Message of love and forgiveness
Have you ever heard of a prison stay? Just like the temple stay, it is an experience of contemplating the meaning of life in jail. The participants are locked up in a solitary cell and face themselves honestly. There are reasons for calling prisons “school.”
In fact, many people turned the prison into a place of learning. The most notable case is former South African President Nelson Mandela.
More than 10 years ago, I visited the prison in Robben Island during a business trip to South Africa. After a 30-minute boat ride from Cape Town, I arrived at the island of penguins and seals. Here, Mandela spent 17 years of his 27 years of imprisonment. Upon looking around the solitary cell where Mandela was imprisoned, I arrived where prisoners did hard labor. The guide called it “Mandela school.” In the dusty worksite, the antiapartheid activist taught young prisoners the history of South Africa and democracy.
The prison was a school for Mandela himself. After protesting against the reading ban in prison, he was able to indulge in reading.
Shin Young-bok, the Sungkonghoe University emeritus professor who passed away on Jan. 15, was into reading while in prison. He was sentenced to life imprisonment for being part of the Unification Revolution Party and read books for 20 years.
Both Mandela and Shin were imprisoned for life and spent more than 20 years in prison. Shin wrote “Reflections from Prison,” a collection of letters and essays written during imprisonment, and it is a classic in the Korean publishing industry. Mandela’s autobiography, “Long Walk to Freedom,” is also an international best-seller.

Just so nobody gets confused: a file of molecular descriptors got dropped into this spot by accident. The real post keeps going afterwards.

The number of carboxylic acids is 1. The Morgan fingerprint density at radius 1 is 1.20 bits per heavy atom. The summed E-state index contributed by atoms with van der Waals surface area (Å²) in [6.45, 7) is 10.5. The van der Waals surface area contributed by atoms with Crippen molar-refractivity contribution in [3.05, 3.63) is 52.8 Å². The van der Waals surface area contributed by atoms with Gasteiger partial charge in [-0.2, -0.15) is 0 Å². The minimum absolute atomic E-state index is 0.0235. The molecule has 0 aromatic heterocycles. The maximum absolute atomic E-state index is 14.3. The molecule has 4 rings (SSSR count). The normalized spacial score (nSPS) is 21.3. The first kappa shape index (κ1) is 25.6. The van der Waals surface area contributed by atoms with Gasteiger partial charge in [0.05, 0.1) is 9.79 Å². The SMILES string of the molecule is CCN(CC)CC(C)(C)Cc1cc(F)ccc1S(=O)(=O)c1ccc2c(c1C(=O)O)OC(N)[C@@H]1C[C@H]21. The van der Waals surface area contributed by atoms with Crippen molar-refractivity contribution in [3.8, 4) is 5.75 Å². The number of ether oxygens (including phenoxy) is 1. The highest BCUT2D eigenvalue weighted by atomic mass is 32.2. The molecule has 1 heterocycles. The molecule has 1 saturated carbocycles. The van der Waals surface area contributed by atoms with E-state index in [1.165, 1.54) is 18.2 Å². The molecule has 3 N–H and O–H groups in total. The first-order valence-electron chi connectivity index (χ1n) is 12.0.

Shin must have identified with Mandela and made a visit to Robben Island. He wrote an essay of his impression, comparing the importance of racial integration to the black and white keys on a piano.
Moreover, both Mandela and Shin advocated forgiveness despite severe oppression. When Mandela became president, he invited the white prison guards to his inauguration and invited a notorious intelligence chief to a dinner banquet. He offered a hand first. And he created the Truth and Reconciliation Committee and granted amnesty to those who testified and repented.
Shin shared the same idea. In his book “Together Forest,” he wrote, “History can finally progress through true forgiveness.”
Society is filled with hatred and blaming. The passing of Professor Shin could be a chance for love and forgiveness replace hatred and accusation in the hearts of everyone.
The author is an editorial writer of the JoongAng Ilbo.
JoongAng Ilbo, Jan. 18, Page 31
by NAM JEONG-HO